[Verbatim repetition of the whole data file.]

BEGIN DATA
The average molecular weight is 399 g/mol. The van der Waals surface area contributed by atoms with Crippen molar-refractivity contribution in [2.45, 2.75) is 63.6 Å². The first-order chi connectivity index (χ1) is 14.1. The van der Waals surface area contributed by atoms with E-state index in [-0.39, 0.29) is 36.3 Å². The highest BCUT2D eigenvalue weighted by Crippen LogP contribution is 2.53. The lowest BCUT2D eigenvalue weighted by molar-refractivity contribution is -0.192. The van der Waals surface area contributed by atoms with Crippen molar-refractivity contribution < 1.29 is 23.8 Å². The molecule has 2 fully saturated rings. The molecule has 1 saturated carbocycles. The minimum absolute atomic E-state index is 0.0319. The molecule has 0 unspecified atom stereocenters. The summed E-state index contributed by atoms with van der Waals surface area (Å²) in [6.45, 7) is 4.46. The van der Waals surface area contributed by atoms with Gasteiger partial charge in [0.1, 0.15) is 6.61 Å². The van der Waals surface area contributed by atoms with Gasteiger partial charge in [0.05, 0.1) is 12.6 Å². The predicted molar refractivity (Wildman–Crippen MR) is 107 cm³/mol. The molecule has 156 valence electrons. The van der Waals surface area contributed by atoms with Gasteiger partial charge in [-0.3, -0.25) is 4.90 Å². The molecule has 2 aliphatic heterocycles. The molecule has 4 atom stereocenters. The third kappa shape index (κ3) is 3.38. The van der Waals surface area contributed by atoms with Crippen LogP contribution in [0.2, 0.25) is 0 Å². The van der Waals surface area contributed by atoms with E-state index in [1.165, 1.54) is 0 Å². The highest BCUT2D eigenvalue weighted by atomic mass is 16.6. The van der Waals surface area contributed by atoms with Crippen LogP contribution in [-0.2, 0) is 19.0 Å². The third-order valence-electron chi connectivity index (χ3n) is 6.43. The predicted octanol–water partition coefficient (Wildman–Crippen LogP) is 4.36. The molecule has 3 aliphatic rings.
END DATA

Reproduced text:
The average molecular weight is 399 g/mol. The van der Waals surface area contributed by atoms with Crippen molar-refractivity contribution in [2.45, 2.75) is 63.6 Å². The first-order chi connectivity index (χ1) is 14.1. The van der Waals surface area contributed by atoms with E-state index in [-0.39, 0.29) is 36.3 Å². The highest BCUT2D eigenvalue weighted by Crippen LogP contribution is 2.53. The lowest BCUT2D eigenvalue weighted by molar-refractivity contribution is -0.192. The van der Waals surface area contributed by atoms with Crippen molar-refractivity contribution < 1.29 is 23.8 Å². The molecule has 2 fully saturated rings. The molecule has 1 saturated carbocycles. The minimum absolute atomic E-state index is 0.0319. The molecule has 0 unspecified atom stereocenters. The summed E-state index contributed by atoms with van der Waals surface area (Å²) in [6.45, 7) is 4.46. The van der Waals surface area contributed by atoms with Gasteiger partial charge in [0.1, 0.15) is 6.61 Å². The van der Waals surface area contributed by atoms with Gasteiger partial charge in [0.05, 0.1) is 12.6 Å². The predicted molar refractivity (Wildman–Crippen MR) is 107 cm³/mol. The molecule has 156 valence electrons. The van der Waals surface area contributed by atoms with Gasteiger partial charge in [-0.3, -0.25) is 4.90 Å². The molecule has 2 aliphatic heterocycles. The molecule has 4 atom stereocenters. The third kappa shape index (κ3) is 3.38. The van der Waals surface area contributed by atoms with Crippen LogP contribution in [0.2, 0.25) is 0 Å². The van der Waals surface area contributed by atoms with E-state index in [1.165, 1.54) is 0 Å². The highest BCUT2D eigenvalue weighted by atomic mass is 16.6. The van der Waals surface area contributed by atoms with Crippen LogP contribution in [-0.2, 0) is 19.0 Å². The third-order valence-electron chi connectivity index (χ3n) is 6.43. The predicted octanol–water partition coefficient (Wildman–Crippen LogP) is 4.36. The molecule has 3 aliphatic rings.